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Encyclopedia > Bao Dai, Emperor of Vietnam
An early portrait of Emperor Bao Dai

Bảo Đại (保大) (October 22, 1913July 30, 1997) was the last Emperor of Vietnam, the 13th and last Emperor of the Nguyen Dynasty.


Bao Dai was born Prince Nguyễn Vĩnh Thụy in Hue, then the capital of Vietnam. His father was Emperor Khai Dinh. After being educated in France, he became Emperor in 1925, following his father's death, but was subject to French control of his government—Vietnam was part of French Indochina.

On March 20, 1934, at the imperial city of Hue, Bao Dai married Jeanne Marie-Thérèse (Mariette) Nguyen Huu-Hao Thi Lan (1914-1963), who was renamed Hoang Hau Nam Phuong, or Empress "Perfume of the South".

Bao Dai had four other wives, three of whom he married during his marriage to Nam Phuong: Phu Anh, a cousin, whom he married circa 1935; Hoang, a Chinese woman, whom he married in 1946 (one daughter); Bui Mong Diep, whom he married in 1955 (two children); and Monique Baudot, a French citizen whom he married in 1972 and whom he first named Princess Monique Vinh Thuy then renamed Thai Phuong Hoang-Hau.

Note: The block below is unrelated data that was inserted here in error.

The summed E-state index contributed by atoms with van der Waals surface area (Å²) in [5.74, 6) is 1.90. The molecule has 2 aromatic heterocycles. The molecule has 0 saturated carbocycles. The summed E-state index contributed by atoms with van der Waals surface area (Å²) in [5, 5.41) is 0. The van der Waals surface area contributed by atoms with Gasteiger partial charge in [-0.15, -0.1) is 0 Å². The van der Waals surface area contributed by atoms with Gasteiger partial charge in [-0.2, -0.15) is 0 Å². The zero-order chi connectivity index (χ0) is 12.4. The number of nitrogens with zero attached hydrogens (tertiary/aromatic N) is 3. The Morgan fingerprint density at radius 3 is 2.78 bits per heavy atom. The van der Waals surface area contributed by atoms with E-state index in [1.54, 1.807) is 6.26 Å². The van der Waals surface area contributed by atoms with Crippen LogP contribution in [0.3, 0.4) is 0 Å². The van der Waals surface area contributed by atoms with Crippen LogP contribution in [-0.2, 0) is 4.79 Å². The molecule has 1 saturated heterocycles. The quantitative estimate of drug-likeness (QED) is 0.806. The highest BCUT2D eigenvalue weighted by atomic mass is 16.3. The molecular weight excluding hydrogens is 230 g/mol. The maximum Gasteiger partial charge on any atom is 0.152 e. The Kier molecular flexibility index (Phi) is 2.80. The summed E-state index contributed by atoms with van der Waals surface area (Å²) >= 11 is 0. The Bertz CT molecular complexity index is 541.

In 1940 (during World War II), coinciding with their ally Germany's invasion of France, the Japanese invaded Indochina. While they did not eject the French administration, the Japanese directed policy from behind the scenes in a parallel of Vichy France.